'The Dr, is a Republican and served
jaitiiiuiiy in the recent war. He is
iu favor of paying the 5-20 Bonds in
Greenbacks and in lichtenlner the
taxes of the people. As betweenrliim
and Garfield, the farmers and the
mass of the voters of that District
should not hesitate a moment as to
how to vote. They should vote for
Dr. Wood worth.
An armed Radical mob, known as
tho "f J rant Guard," parades through
the Streets of Cincinnati at nighf.and
when signs of disapprobation are
made by those upon the side-walks,
thefce heroes are quick to do murder.
A man by the name of Cash was
murdered by them last Saturday
Said Chief Justice Chase, "the
time has come for all who love their
country to band together against the
the 'Jacobins,'" Push along the
columns. ' .
Eloquent Tribute to Democracy.
Gen. Thomas Ewing, of Kansas, in
his speech at the Cooper Institute,
New York, before the Soldiers' and
Sailors' Convention, said :
The Republican party represents
no principle for which we fought. We
thought not of negro suffrage, (ap
plause and cries of "no no,") or white
disfranchisement, or forcing on the
Southern States unequal fellowship
in the Union, never, never, or of
changing our beneficent form of gov
ment (never, never,) Out of the five
hundred thousand Union soldiers,
Democrats and republicans.who sleep
on thh fields washed by the waters of
the Atlantic and the Galf, .ot one
laid down his life for any such end.
Of the fifteen hundred thousand ot
their surviving comrades, not one
will say he would have risked his
life for either of these objects. And
these measures of the Republican
party are not only the object of the
war, but are so prosecuted as to defeat
those objects, and to inflict on the
nation evils aa great as those the war
was waged to prevent. (Shouts, 'that's
The Democratic party is now the
only party true to the Constitution
and the .Union. (Applause,) If we
would accomplish the purpose of our
service and sacrifice, if we would save
the Union and the States, their liber
ties and laws, we must unite with
the Democracy. (Long continued ap
plause.) In the path the Democratic
party treads we see the footprints ot
Washington, Jefferson, Madison, and
all the heroes of the Revolution ; of
Webster, Jackson, Clay. Wright, and
all ihe giants of the generation just
goue before us ; and while it keeps
that line of march, and bears the flag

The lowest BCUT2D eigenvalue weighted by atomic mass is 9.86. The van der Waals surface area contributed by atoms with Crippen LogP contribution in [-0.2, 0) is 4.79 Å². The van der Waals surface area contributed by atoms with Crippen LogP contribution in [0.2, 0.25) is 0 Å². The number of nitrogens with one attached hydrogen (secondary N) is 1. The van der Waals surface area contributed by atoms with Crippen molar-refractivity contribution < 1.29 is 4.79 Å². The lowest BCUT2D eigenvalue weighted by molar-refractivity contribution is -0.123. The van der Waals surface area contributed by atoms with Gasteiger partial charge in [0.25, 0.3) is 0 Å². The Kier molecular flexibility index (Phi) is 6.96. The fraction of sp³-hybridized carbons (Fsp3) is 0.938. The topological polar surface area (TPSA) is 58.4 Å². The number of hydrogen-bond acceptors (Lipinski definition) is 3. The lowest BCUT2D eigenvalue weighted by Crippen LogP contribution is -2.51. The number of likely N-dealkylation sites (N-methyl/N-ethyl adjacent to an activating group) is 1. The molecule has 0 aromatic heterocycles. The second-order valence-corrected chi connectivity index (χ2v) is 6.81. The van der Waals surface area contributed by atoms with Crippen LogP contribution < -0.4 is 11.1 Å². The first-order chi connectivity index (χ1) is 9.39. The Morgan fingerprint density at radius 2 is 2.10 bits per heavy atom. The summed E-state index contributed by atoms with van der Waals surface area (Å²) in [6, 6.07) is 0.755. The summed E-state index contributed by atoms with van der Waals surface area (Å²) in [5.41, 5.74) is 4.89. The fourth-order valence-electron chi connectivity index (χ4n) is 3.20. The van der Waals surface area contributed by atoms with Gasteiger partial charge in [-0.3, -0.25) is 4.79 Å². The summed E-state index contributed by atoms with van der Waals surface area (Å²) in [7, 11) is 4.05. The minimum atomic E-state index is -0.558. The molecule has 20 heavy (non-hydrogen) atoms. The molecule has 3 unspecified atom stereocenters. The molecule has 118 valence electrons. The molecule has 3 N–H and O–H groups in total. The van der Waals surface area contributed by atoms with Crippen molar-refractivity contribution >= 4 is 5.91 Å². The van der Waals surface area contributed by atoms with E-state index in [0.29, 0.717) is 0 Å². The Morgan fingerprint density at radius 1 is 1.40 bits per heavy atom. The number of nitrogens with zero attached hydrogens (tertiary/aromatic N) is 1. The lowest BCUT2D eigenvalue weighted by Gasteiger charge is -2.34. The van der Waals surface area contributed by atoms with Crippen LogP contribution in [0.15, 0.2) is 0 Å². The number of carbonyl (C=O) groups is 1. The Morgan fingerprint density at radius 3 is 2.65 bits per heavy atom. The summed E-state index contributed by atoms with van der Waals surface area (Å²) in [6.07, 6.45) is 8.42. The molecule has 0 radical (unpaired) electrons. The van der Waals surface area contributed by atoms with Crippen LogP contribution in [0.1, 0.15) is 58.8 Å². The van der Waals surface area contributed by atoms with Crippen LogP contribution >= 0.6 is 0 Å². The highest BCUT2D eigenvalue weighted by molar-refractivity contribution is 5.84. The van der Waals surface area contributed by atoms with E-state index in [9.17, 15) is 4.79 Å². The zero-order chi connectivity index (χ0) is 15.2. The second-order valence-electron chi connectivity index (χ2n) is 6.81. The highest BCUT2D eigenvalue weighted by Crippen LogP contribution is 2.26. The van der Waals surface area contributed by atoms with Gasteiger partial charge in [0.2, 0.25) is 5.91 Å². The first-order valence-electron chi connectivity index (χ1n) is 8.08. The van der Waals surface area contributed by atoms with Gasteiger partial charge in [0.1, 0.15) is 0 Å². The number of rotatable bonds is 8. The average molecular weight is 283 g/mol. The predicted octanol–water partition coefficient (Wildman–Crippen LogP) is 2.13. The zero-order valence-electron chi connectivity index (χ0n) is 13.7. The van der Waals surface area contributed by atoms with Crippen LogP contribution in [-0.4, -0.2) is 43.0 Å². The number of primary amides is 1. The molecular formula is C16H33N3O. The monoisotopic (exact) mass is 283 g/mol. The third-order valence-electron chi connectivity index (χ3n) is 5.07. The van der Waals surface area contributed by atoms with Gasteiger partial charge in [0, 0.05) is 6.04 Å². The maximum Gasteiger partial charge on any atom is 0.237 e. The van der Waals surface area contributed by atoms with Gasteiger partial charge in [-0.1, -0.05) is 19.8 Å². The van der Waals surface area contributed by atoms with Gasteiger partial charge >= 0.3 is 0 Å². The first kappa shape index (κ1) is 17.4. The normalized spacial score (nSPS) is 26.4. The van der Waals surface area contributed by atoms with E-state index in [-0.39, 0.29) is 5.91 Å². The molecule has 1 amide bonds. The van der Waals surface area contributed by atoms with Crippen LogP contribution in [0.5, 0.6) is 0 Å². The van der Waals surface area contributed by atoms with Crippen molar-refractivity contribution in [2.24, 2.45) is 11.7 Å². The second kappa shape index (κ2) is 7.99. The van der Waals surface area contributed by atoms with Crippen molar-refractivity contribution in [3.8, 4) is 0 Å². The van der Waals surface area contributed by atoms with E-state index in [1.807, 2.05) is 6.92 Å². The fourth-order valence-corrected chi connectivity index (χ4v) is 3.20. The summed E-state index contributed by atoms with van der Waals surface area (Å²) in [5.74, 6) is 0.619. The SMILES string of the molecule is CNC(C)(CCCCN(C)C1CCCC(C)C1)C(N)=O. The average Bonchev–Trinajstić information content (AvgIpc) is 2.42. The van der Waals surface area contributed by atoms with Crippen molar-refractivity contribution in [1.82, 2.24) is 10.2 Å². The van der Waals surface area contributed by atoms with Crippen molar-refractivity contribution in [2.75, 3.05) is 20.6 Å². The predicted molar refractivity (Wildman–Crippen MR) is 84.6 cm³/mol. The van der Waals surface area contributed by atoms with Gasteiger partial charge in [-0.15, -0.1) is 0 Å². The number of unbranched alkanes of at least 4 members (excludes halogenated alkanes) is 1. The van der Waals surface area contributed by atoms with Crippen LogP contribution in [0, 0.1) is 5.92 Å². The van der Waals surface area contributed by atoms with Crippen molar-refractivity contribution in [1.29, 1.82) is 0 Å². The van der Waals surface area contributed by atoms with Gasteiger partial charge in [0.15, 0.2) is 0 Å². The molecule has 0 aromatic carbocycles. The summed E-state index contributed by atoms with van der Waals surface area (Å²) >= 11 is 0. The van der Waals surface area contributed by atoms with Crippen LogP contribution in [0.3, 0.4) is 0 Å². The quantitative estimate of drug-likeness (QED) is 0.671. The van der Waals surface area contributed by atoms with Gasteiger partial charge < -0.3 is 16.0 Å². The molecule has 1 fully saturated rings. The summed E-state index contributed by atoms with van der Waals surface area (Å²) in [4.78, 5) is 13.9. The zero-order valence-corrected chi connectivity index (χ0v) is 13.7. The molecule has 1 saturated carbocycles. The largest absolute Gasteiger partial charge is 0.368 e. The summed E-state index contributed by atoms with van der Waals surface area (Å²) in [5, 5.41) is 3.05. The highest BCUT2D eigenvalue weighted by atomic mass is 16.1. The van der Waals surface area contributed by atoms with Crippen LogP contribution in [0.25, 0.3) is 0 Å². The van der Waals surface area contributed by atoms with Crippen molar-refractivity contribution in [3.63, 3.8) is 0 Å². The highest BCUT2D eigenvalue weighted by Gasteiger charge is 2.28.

of the Constitution and the Union,
we can follow it with pride and with
Bread Upon the Watkrs. A
Californian adventurer was trying to
get back to San Francisco from the
mines, where he had worked and
scratched without succiss, until his
means were exhausted. He came to
a river, but the ferryman asked a dol
lar to take him across. The adventu
rer said, "Then I must walk up tho
stream until 1 find it, for I have not
a dollar in the world." 'If that is so,'
said the ferryman, "jump In, I never
refuse to take a clever man across be
cause he is broke." When they had
reached the opposite shore, the ferry
man, who had eyed the adventurer
very closely on the way, said "Is
not your name Jones? " "It is," re
plied the adventurer. "And your
father used to live In street, N.
Y.? "He did," replied the adven
turer with astonishment, to find him
self recognized. . Thereupon the ferry
man drew from his pocket a bag, and
commenced counting, out.gold Dieces,
"I have made five hundred dollars by
ferrying passengers ; here are three
hundred of them for you. " You can
pay me when you are flush, and if
that don't happen, all right. When I
was a little boy and my mother was a
poor widow, many a time has your
father visited our home, and when he
had gone, somewhere about the room
we would hnd money for a barrel of
flour, or to pay rent, when we knew
not before where it was to come from;
and as long as I live, if I have a crust,
when I find one of his sons in want,
he phalj have the biggest half." The
loan was gratefully accepted j by its
aid the traveller was able to reach
San Francisco, earn money enough to
repay his benefactor.and return safely
to his home.
Joe Brown, the first secession Gov
ernor of Georgia and founder of the
Andersonville prison, who figured at
tne cnicago Convention, has just
spoken at a mixed Radical meeting
l. . . 1 1 o
He said the negro would not sur
render the right of suffrage without
Rather strong language this from a
recognised ohamplon of the party
that denounces revolution. But it
dont frighten anybody. The people
of the United States will decide at
the ballot-box whether the negro
shall exercise the right of suffrage.
and If they decide against him, Sam
bo must submit, with or without bloodshed.
Tiiad. Steveks' will has been ad
mitted to probate. He gives $l,C0O to
the Juvenile Library Association in
Peacham, Vt.; 500 in trust to the
trustees of the grave-yard in which
ins mother was burled; $2,000 to a
nephew; 300 per annum to his col
ored housekeeper, and the privilege
of selecting any furniture which she
may claim. Other bequests are made
to Mr. Stevens relatives, and of the
residue, if amounting to $50,000
$20,000 is to be expended by his trus
tees in erecting, in Lancaster, condi
tionally, or in Columbia, suitable
buildiug8for an orphan asylum for
indigent orphans, without distinction
of race or color.
Look a the Radical humbug.
That party docs not claim that tho
reconstruction acts are constitutional.
It did not dare to have the question
decided by the Supreme Court with
Chief-Justice Chase at its head. The
party leader, Thaddeus Stevens, bold
ly announced that the whole recon
struction legislation was "outside the
Constitution." Congress admitted
the some when it tried to intimidate
the Supreme Court, Thoso acts were
revolutionary. This ground has been
taken by the Democratic party, and
by a large share of tne Radical party.
And now the Radical organs are whi
ning about this. The question will be
decided in December, and the Demo